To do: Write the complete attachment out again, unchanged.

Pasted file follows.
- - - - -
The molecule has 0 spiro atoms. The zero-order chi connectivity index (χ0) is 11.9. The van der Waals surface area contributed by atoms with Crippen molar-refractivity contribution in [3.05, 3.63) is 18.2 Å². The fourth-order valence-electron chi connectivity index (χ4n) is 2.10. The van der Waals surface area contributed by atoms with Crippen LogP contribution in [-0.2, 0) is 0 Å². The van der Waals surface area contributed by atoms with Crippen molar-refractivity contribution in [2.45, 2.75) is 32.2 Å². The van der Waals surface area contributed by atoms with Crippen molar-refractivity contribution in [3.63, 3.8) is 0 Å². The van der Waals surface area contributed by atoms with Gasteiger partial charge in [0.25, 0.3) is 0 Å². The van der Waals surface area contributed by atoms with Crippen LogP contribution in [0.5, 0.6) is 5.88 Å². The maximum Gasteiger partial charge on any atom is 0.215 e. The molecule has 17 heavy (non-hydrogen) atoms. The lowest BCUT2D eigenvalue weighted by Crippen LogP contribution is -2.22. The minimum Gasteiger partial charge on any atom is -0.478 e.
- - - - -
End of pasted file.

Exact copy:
The molecule has 0 spiro atoms. The zero-order chi connectivity index (χ0) is 11.9. The van der Waals surface area contributed by atoms with Crippen molar-refractivity contribution in [3.05, 3.63) is 18.2 Å². The fourth-order valence-electron chi connectivity index (χ4n) is 2.10. The van der Waals surface area contributed by atoms with Crippen LogP contribution in [-0.2, 0) is 0 Å². The van der Waals surface area contributed by atoms with Crippen molar-refractivity contribution in [2.45, 2.75) is 32.2 Å². The van der Waals surface area contributed by atoms with Crippen molar-refractivity contribution in [3.63, 3.8) is 0 Å². The van der Waals surface area contributed by atoms with Gasteiger partial charge in [0.25, 0.3) is 0 Å². The van der Waals surface area contributed by atoms with Crippen LogP contribution in [0.5, 0.6) is 5.88 Å². The maximum Gasteiger partial charge on any atom is 0.215 e. The molecule has 17 heavy (non-hydrogen) atoms. The lowest BCUT2D eigenvalue weighted by Crippen LogP contribution is -2.22. The minimum Gasteiger partial charge on any atom is -0.478 e.